(By the way, the two films were great)

Yesterday I had such a conversation with Kong. (we were catching the new Hiroshi Abe film THERMAE ROMAE)

I said: "I felt like a protagonist in a musical icon's biopic, you know, like Ray Charles in RAY or Johnny Cash in WALK THE LINE, the ones that chronicle their rise to fame, fall from grace, and then their redemption. That "fall from grace" part is usually about their drug addiction, mine is kinda like a SKYRIM addiction."

Kong said: "Dude, just stop playing it. I played it for two weeks and then I stopped. I never looked back."

I said. "I can't! I need to perfect my smithing, enchanting and alchemy skills, they can all reach 100! And then I can fall a dragon with a single blow!"

(Yes, my line sounds even more ridiculous when spoken in real life)

Just now, I stumbled upon Patricia Hernandez's "I’m Sick of the Disturbingly Neat Lives Video Games Expect Us To Enjoy" article on Kotaku. It was a wondrous article, both insightful and personal. The lines in bold were what made me continue reading. And then, nodding with agreement.

I stopped playing (Skyrim) after losing a few largely pointless, unfulfilling—but addicting—days to the game. I told myself I probably just wasn't in the right mindset to find Skyrim meaningful, which was strange to think about since it's not as if it wasn't engrossing. It was difficult to explain, then.

My friend kept playing, though—almost every day, for months. Most people I knew did the same. I didn't get it, but I became determined to understand. I asked her why she kept playing despite most of it seeming like busywork, and this question was met with a shrug. I asked her why she spent hours crafting armor despite not actively working towards anything, and she had no idea. I would ask her why she was undertaking a quest that day, and there was never a particular reason.

I remarked that watching her play was like seeing her check things off a to-do list, taking cues from how organized she tended to be in real life. Suddenly the robotic gaze enveloped in the world of Skyrim broke free of the glow of the screen. "That's exactly it," she said. "I like feeling like I'm checking things off a to-do list. I feel like I can take charge of my responsibilities and that's comforting.

Yes. It made a lot of sense. I'm probably the most disorganized person ever, but I feel that as I grew older, I became increasingly anal with video games. I had to be a completionist, or a perfectionist.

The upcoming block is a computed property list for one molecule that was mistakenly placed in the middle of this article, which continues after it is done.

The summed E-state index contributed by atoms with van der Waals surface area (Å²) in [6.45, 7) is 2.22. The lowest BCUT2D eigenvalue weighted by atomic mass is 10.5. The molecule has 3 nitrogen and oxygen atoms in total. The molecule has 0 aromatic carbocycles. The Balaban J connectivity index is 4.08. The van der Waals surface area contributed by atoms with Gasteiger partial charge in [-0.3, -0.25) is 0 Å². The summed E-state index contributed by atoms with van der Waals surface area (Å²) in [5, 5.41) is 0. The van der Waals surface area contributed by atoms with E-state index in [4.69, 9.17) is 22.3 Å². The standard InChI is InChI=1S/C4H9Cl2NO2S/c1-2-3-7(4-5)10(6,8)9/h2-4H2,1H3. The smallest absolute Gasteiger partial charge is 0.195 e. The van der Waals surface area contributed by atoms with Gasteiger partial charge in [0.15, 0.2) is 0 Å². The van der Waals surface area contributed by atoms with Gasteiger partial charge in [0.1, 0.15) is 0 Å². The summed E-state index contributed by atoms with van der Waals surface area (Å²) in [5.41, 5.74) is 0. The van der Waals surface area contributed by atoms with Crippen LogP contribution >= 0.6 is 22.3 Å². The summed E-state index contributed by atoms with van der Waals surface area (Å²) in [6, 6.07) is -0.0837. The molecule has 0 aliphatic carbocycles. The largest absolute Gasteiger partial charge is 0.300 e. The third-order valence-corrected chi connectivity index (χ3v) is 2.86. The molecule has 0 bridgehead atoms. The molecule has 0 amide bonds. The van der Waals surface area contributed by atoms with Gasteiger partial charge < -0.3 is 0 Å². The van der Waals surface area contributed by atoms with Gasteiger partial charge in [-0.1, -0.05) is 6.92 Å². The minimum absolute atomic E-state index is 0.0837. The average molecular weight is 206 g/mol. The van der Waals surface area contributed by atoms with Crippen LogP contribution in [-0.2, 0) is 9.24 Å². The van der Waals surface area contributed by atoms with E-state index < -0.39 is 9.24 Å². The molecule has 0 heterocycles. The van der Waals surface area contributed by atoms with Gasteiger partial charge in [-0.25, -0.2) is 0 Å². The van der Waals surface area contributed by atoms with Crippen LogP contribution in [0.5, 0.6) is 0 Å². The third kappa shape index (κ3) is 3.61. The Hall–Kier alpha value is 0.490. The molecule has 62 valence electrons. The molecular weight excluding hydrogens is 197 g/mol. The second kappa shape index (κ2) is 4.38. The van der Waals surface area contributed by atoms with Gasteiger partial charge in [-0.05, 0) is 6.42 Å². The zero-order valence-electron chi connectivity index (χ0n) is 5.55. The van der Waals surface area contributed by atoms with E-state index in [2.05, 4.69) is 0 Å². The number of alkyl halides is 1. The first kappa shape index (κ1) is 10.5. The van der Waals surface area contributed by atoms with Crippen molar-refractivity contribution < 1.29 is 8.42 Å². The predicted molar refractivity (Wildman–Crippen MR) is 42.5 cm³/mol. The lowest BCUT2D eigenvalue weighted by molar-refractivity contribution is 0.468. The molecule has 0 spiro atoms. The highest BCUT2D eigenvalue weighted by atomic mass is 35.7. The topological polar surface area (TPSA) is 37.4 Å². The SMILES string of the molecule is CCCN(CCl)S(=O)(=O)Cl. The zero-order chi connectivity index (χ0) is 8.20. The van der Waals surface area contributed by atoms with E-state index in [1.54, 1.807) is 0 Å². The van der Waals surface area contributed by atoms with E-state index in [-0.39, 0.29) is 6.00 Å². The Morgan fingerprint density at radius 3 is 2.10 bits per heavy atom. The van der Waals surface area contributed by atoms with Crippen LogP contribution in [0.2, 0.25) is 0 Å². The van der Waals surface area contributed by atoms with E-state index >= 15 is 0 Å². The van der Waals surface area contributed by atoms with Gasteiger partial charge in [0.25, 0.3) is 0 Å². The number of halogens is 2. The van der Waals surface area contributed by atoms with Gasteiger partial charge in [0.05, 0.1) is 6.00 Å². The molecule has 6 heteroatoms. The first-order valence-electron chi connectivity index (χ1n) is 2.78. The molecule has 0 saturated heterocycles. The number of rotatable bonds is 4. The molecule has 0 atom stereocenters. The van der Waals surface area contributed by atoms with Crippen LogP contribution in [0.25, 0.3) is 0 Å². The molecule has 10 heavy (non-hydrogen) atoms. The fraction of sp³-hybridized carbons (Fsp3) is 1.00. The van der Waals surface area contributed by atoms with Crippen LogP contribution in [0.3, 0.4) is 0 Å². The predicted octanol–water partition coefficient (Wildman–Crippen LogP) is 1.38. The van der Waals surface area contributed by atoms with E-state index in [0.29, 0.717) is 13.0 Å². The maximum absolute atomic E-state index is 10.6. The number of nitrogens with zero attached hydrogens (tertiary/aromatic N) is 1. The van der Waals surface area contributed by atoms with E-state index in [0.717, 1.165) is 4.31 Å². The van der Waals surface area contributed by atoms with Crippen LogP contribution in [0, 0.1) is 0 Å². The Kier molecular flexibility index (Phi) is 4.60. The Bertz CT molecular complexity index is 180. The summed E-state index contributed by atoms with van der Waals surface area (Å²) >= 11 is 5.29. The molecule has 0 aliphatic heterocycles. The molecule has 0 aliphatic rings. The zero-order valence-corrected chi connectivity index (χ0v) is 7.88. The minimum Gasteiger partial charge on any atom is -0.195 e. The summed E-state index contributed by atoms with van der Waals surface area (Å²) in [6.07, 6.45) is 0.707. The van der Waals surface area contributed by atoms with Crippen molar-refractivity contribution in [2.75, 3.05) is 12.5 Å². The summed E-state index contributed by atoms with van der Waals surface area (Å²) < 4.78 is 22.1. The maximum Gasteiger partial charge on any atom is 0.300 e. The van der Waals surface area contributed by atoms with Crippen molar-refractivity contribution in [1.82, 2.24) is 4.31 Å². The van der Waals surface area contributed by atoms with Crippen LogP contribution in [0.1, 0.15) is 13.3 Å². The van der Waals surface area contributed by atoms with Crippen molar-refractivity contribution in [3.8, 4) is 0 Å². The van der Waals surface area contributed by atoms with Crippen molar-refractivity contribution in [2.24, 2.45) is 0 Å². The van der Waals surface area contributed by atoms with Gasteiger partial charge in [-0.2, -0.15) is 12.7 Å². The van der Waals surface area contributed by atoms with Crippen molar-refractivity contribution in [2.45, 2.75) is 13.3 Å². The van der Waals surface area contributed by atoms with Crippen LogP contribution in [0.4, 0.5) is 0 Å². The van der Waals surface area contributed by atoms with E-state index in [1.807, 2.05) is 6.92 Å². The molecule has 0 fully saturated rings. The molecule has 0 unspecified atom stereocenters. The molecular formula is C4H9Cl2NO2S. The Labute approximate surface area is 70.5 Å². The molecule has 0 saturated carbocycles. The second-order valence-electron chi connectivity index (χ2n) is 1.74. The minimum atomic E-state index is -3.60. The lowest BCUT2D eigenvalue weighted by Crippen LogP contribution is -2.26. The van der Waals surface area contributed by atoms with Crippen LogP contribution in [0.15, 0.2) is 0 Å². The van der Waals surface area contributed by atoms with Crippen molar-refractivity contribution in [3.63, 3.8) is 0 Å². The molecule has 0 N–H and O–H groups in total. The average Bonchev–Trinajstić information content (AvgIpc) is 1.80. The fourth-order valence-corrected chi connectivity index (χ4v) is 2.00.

As a child, it was merely the joy of seeing the game's ending that kept me playing ("just save the princess! What? She's in another castle?"). But now, I make sure that I "perfect" the bloody game via grinding, by trying to complete everything that can be done. When playing Japanese RPGs, I would never be happy until my character levels are all maxed up and I can destroy the final boss with a few blows. When playing Angry Birds, I had to get 3 stars for every single stage (which I did).

Later in Hernandez's article, she said this:

I want to make choices—what we do in life is always a choice—I want to live a life worth living, I want purpose. I figure these are some of the fundamental ingredients toward approaching happiness. This desire for a worthwhile, meaningful life bleeds into games.

This had been a suspicion of mine in the past few years, but reading her article confirmed it. And it feels wonderful to read an article that voices my own thoughts.

My approach in life does bleed into games.

It's the same as why I would want to go through entire oeuvres of directors or writers who interest me, taking the time to track down rare films, books and such, either online, or in shops. It's an adventure, a... treasure hunt. These are the things in life that kept me going.

(You see, contrary to popular belief, I actually demand quite a lot (from myself) when it comes to filmmaking. The shots, the acting, the execution, the editing, if my film is less than awesome, I have probably failed. In fact, I didn't just fail in making an awesome film, I feel as if I have failed IN LIFE.)

I also love competition. I hate losing. I enjoy winning. But these are quite fleeting. A few passing days and I don't even care anymore. It's not just about besting others but also to best myself as well. Maybe the true excitement had always merely been the competition itself. It drives me. (I also remember people who had, er, slighted me, just so that I would do whatever it takes to prove them wrong, it really fuels my motivation. I occasionally feel a little offended when I give someone a DVD of my films and they end up either not watching it or forgetting about it, the blood and tears of not just me but also my cast and crew do not deserve such treatment! Which leads to "I will make more great films in the future and make sure you regret, er, not watching them in the first place!")

But nevertheless, I am writing this blog post now, not sure how many people would actually read it. (... seriously, do people still come to my blog?) But mostly to remind myself that my one-week sabbatical is over. I'm getting back to my editing. Back to doing some writing. Video games are fun, but I think I still prefer making films.